Organoboron conjugated compounds have distinctive electrochemical and optical properties because of their electron-deficient nature originating from the vacant p-orbitals of boron atoms.1,2 Various electronic and optical characteristics have been reported from organoboron compounds such as strong electro-accepting ability,3,4 anti-aromaticity,5–9 high electron mobility,10–12 and affinity to specific anions.13–18 Moreover, unique optical behaviors were also observed as dual-emissive outputs caused by the intramolecular B–N photodissociation of the Lewis adduct in the excited state.19 We also reported emission annihilation through cleavage at the B–N dative bond in dibenzoborole derivatives.20 A series of dibenzoheteroles including the four-coordinated group 13 elements were synthesized with the amine ligand.20 In the photoluminescence (PL) spectra, the dibenzoboroles unexpectedly showed fairly slight fluorescence emission. From the theoretical and experimental analyses, in summary, it was proposed that bond cleavage at the B–N dative bond should proceed after photo-irradiation. So far, although numerous organoboron compounds and boron complexes have been reported, there are still very few examples, especially offering functional luminescent organoboron molecules, which can present structural alteration in the excited state.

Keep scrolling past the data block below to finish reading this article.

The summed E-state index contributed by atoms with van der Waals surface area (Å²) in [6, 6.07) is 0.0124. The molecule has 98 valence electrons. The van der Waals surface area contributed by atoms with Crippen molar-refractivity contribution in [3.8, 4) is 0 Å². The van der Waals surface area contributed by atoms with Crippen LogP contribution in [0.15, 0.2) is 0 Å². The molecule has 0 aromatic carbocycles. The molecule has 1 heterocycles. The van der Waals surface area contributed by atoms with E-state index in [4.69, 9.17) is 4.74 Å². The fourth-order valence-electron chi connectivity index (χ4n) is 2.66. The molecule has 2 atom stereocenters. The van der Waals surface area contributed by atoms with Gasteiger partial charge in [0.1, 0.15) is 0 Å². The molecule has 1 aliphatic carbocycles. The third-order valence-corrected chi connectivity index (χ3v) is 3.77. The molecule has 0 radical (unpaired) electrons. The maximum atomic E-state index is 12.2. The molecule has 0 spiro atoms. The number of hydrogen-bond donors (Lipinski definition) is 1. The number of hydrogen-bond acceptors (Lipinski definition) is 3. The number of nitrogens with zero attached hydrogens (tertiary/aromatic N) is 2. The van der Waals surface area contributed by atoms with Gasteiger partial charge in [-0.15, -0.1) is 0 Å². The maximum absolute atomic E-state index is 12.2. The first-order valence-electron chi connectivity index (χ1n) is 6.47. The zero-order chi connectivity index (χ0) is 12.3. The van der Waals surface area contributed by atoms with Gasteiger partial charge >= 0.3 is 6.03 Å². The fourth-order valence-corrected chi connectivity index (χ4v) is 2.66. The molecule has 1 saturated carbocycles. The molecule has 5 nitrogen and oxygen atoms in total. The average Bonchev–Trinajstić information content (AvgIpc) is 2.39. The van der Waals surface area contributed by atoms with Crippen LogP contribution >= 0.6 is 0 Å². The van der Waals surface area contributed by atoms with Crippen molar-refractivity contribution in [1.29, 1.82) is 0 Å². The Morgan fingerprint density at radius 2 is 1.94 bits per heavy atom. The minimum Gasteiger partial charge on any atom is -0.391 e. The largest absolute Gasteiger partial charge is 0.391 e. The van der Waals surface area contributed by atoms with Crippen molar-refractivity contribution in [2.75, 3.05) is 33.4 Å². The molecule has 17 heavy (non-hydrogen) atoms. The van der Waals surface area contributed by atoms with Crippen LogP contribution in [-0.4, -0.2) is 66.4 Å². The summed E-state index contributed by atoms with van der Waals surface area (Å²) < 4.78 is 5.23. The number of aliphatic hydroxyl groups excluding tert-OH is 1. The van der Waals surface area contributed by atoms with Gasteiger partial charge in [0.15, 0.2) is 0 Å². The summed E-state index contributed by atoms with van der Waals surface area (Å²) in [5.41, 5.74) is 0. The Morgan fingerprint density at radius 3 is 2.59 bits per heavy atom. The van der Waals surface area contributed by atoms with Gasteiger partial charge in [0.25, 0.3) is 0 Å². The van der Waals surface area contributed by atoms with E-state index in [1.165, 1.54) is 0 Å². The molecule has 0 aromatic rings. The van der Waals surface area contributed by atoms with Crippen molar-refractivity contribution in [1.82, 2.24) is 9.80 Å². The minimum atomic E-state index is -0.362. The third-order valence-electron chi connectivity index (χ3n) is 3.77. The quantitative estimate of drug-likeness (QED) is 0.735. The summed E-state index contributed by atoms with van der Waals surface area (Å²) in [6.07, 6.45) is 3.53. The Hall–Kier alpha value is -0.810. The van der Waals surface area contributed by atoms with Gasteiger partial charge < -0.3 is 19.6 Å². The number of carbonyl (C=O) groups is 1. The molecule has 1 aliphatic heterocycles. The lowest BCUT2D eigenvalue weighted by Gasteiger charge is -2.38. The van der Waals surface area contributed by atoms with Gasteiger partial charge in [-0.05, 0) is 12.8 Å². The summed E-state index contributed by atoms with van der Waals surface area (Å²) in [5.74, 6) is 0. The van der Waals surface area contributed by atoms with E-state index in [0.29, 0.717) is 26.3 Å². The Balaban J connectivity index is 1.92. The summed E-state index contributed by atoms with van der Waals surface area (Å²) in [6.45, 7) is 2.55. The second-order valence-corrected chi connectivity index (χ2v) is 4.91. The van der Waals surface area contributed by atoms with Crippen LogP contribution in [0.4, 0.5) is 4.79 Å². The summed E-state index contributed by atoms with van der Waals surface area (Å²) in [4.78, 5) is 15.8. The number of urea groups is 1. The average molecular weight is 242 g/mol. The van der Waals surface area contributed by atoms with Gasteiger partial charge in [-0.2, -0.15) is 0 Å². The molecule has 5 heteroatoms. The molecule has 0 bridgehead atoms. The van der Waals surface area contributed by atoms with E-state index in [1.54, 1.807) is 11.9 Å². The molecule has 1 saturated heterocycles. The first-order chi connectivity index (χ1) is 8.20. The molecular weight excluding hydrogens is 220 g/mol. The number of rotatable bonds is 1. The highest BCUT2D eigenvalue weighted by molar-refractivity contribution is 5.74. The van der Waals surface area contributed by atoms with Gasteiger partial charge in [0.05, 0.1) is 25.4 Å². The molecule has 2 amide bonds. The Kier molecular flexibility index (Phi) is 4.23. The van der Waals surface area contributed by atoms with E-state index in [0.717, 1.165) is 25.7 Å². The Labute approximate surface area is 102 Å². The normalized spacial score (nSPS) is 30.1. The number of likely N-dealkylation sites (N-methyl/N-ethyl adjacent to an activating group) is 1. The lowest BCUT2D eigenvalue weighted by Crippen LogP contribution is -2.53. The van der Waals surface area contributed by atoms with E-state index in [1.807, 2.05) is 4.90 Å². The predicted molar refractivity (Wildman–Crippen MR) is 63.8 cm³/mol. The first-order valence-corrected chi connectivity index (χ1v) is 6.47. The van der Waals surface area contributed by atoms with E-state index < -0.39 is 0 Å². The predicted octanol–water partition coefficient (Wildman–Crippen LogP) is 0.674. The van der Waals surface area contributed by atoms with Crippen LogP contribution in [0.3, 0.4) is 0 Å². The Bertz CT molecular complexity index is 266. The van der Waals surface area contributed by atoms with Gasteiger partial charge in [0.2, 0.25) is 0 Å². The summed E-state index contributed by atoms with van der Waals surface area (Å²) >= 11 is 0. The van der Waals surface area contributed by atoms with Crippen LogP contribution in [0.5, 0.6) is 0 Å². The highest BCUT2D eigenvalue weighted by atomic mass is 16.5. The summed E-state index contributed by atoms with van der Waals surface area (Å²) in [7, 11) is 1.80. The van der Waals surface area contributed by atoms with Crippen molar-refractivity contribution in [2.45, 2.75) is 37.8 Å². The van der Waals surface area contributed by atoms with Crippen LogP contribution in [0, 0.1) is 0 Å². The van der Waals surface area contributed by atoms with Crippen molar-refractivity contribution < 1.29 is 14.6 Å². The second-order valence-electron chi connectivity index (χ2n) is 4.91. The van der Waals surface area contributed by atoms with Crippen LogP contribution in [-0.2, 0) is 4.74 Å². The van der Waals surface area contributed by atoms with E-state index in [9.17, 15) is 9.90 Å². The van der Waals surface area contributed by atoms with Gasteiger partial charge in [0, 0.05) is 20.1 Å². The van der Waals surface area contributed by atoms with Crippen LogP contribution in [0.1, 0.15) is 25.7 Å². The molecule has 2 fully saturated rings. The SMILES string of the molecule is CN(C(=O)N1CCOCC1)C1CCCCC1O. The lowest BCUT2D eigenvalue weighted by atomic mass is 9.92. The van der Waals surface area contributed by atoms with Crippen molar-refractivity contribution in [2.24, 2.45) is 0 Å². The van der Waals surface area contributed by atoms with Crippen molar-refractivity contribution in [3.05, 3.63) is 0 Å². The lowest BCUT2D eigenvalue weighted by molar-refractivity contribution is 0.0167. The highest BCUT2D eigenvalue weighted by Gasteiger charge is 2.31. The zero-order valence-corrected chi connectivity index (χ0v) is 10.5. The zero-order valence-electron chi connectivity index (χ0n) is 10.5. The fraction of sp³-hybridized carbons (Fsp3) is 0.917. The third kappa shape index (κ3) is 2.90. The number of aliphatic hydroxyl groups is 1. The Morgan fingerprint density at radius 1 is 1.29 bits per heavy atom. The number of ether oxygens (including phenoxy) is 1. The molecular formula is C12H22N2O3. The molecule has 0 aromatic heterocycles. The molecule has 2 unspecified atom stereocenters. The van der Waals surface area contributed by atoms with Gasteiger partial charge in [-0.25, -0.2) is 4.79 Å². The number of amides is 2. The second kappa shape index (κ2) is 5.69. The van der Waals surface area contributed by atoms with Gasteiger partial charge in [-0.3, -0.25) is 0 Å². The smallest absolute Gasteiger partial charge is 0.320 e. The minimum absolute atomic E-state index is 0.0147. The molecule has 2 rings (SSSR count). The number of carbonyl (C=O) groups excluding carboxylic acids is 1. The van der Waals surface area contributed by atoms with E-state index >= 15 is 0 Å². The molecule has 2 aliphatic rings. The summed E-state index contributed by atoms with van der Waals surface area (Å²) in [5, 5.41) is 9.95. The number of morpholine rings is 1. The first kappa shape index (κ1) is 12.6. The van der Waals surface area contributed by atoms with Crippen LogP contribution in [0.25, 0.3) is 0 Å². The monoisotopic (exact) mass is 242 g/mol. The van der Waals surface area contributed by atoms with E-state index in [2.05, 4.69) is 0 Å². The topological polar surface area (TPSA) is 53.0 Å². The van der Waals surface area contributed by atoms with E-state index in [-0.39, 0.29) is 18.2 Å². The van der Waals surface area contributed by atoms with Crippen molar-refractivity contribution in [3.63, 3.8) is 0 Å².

Some luminescent molecules show structural transformation in the excited state, followed by simultaneously presenting two kinds of emission bands in different wavelength regions in the spectra.21,22 These dual-emissive properties are applicable not only to color tuning with luminescent materials but also to quantitative analyses for environmental factors by evaluating the intensity ratios between each emission band. As a typical example, in luminescent molecules with a twisted intramolecular charge transfer (TICT) mechanism, dual emission properties originating from the locally excited (LE) and TICT states can be realized by restricting molecular motions around the movable bond or unit.23 Indeed, various ratiometric detection systems for monitoring changes in biomolecules24,25 and tuning of the optical properties of luminescent materials26–30 have been accomplished based on restriction of motion in the excited state. From the polymers, by introducing “element-blocks,” which are defined as a functional building block composed of heteroatoms, various types of dual-emissive materials have been prepared.31